REMEMBERING SA’S TRANS VICTIMS

On 9 June 2012, Thapelo Makutle was reportedly killed because she was gender nonconforming. According to a witness report, she had an argument in a bar with two heterosexual men regarding her sexuality. The men later followed her home, broke into her apartment and slit her throat. South African NGO LEGBO called it a transphobic attack, adding that “she was mutilated, her genitalia cut out and a bottle inserted into her body”.

On 24 June 2012, the body of Sasha Lee Gordon, a trans woman sex worker was found in Wynberg, Cape Town. She had been stabbed through the heart and left to die on the pavement.

On 1 July 2012, a 19-year-old trans Western Cape woman who engaged in sex work (name withheld as requested by family for family privacy) was shot dead by a client who discovered she was trans.

Vuyisa Dayisi’s dead body was discovered next to her shack in Duncan Village, East London on Sunday morning, 15 July 2012. This was a great shock to all the minority groups in East London to whom she was known as “Norizana”. The 28-year-old Vuyisa proudly identified as a transgender woman and was known to everyone in her community.

In addition to the victims of transphobic hate crimes, Gender DynamiX said it would today also pay tribute to those who died by their own hand as a result of trans issues. These include:

  • Lyndsay, whose story was told in the book Trans – Transgender Life Stories from South Africa, committed suicide 28 October 2012. Reportedly she had been struggling with depression for a number of years. Liyaah Starr cut herself 46 times with a scalpel and then hanged herself on 6 April.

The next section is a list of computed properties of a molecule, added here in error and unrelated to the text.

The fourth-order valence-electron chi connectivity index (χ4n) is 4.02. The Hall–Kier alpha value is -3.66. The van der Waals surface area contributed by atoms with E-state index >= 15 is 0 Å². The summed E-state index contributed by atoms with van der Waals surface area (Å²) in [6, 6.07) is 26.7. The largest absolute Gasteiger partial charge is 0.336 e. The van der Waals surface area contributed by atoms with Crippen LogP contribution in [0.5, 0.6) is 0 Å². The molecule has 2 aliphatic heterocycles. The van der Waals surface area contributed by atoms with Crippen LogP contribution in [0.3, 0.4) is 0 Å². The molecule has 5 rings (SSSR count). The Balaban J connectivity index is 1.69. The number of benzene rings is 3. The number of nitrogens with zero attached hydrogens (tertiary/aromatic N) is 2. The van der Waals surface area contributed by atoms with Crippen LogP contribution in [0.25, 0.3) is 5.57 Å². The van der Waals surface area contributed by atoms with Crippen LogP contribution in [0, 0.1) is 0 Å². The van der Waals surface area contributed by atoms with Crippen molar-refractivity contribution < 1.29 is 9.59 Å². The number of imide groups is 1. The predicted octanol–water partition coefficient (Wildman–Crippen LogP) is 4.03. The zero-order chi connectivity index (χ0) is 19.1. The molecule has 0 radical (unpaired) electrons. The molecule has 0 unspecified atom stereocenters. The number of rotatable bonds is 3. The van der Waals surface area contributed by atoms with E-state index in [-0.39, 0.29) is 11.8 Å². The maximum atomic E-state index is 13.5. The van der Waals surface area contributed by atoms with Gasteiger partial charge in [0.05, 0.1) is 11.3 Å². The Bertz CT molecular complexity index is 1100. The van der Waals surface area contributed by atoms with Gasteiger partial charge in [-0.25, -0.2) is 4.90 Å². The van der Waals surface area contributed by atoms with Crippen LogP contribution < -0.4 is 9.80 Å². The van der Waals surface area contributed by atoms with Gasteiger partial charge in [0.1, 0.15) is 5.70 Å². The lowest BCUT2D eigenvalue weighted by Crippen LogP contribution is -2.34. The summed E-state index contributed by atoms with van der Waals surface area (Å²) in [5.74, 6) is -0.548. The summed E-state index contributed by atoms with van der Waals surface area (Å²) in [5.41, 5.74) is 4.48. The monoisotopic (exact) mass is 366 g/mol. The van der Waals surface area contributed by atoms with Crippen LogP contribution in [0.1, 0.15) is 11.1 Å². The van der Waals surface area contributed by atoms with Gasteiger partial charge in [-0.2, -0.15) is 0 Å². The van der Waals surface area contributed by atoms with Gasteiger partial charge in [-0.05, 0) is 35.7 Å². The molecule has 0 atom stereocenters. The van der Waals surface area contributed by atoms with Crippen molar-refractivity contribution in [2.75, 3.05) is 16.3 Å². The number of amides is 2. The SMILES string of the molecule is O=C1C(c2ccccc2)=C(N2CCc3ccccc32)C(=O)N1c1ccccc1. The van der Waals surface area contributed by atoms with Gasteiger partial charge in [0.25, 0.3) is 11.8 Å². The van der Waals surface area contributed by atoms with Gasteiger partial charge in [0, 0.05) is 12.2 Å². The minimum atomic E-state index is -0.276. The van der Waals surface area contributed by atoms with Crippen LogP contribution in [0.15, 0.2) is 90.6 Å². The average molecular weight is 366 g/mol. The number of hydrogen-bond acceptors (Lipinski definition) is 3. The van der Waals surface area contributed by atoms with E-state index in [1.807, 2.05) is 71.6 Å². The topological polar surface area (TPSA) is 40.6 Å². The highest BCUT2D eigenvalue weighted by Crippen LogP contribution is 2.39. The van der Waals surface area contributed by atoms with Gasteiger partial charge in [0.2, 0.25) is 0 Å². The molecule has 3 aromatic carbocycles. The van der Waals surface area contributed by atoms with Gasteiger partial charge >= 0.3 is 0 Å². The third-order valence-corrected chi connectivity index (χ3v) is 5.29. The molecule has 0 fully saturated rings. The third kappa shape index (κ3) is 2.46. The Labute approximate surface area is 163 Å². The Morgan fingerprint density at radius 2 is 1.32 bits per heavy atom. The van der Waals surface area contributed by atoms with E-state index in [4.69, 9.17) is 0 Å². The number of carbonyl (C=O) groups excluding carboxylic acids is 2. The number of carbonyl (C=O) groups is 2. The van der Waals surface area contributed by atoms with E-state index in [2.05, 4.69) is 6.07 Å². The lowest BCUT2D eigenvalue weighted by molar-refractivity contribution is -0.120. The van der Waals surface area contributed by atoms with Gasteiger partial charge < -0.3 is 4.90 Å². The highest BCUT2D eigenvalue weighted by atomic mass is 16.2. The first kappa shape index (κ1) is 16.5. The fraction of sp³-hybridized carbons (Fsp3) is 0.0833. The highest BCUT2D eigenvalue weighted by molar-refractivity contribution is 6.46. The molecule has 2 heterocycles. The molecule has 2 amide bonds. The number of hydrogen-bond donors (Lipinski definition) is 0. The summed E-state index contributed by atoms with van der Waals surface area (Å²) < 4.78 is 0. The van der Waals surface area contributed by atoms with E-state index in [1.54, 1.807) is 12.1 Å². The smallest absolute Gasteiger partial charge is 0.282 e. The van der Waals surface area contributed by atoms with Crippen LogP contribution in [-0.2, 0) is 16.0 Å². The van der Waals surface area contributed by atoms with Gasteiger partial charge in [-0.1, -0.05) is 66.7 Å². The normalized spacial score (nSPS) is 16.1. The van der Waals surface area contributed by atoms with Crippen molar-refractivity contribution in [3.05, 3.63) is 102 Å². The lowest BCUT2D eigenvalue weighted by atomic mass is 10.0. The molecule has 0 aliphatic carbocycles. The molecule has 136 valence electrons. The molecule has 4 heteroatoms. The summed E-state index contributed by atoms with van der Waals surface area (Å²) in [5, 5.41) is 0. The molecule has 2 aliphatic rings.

• Liyaah had been suffering from depression since 2008 when she was wrongfully accused of raping a 15 year-old boy. According to her mother, Erica Hill, Liyaah never got over the horror of the arrest, the ensuing court case and the 14 terror-filled days she spent in a male cell in a police prison during the trial.

“As a person who has been in the throes of depression myself for a number of years, I can relate and it touches me in the deepest part of me that such incidents still occur,” said Azania Maseko, Board member of Gender DynamiX.

“Transgender people are still systematically marginalised. They face a lot of challenges in accessing health care, education and jobs and other social services,” S’bu Kheswa, Advocacy Co-ordinator at Gender DynamiX said.

“This state of affairs causes distress and directly contribute to loss of transgender lives as living becomes unbearable. Let us continue to work towards a world where everyone can live with dignity,” added Kheswa.

Since 1999, the Transgender Day of Remembrance (TDOR), on which those trans people who have been victims of homicide are remembered, takes place every November 20th.